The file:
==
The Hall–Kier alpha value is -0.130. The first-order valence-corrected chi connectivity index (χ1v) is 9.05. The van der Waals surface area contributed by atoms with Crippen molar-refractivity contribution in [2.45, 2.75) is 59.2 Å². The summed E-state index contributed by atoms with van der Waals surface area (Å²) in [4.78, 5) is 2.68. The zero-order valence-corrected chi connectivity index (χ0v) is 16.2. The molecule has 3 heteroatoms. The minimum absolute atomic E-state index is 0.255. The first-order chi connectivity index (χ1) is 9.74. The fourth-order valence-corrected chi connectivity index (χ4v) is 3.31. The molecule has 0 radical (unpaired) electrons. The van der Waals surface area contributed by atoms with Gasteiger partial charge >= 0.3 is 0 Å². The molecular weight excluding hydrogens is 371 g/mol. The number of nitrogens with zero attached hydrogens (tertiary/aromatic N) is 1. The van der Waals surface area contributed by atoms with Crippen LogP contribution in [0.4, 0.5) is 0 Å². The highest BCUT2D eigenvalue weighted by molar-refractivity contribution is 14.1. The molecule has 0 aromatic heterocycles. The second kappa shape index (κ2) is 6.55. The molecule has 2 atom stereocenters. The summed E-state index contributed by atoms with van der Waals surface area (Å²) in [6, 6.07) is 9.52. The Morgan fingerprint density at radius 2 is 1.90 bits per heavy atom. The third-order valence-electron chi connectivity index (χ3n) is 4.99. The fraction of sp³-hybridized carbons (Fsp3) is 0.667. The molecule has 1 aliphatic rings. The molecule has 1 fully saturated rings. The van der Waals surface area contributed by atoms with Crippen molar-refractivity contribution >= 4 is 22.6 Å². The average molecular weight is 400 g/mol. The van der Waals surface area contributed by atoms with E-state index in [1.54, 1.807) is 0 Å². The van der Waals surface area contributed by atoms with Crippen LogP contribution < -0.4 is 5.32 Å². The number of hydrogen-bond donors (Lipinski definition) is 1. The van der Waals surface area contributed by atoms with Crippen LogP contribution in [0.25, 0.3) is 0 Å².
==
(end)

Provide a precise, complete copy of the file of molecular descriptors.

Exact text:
The Hall–Kier alpha value is -0.130. The first-order valence-corrected chi connectivity index (χ1v) is 9.05. The van der Waals surface area contributed by atoms with Crippen molar-refractivity contribution in [2.45, 2.75) is 59.2 Å². The summed E-state index contributed by atoms with van der Waals surface area (Å²) in [4.78, 5) is 2.68. The zero-order valence-corrected chi connectivity index (χ0v) is 16.2. The molecule has 3 heteroatoms. The minimum absolute atomic E-state index is 0.255. The first-order chi connectivity index (χ1) is 9.74. The fourth-order valence-corrected chi connectivity index (χ4v) is 3.31. The molecule has 0 radical (unpaired) electrons. The van der Waals surface area contributed by atoms with Gasteiger partial charge >= 0.3 is 0 Å². The molecular weight excluding hydrogens is 371 g/mol. The number of nitrogens with zero attached hydrogens (tertiary/aromatic N) is 1. The van der Waals surface area contributed by atoms with Crippen LogP contribution in [0.4, 0.5) is 0 Å². The highest BCUT2D eigenvalue weighted by molar-refractivity contribution is 14.1. The molecule has 0 aromatic heterocycles. The second kappa shape index (κ2) is 6.55. The molecule has 2 atom stereocenters. The summed E-state index contributed by atoms with van der Waals surface area (Å²) in [6, 6.07) is 9.52. The Morgan fingerprint density at radius 2 is 1.90 bits per heavy atom. The third-order valence-electron chi connectivity index (χ3n) is 4.99. The fraction of sp³-hybridized carbons (Fsp3) is 0.667. The molecule has 1 aliphatic rings. The molecule has 1 fully saturated rings. The van der Waals surface area contributed by atoms with Crippen molar-refractivity contribution >= 4 is 22.6 Å². The average molecular weight is 400 g/mol. The van der Waals surface area contributed by atoms with E-state index in [1.54, 1.807) is 0 Å². The van der Waals surface area contributed by atoms with Crippen LogP contribution < -0.4 is 5.32 Å². The number of hydrogen-bond donors (Lipinski definition) is 1. The van der Waals surface area contributed by atoms with Crippen LogP contribution in [0.25, 0.3) is 0 Å².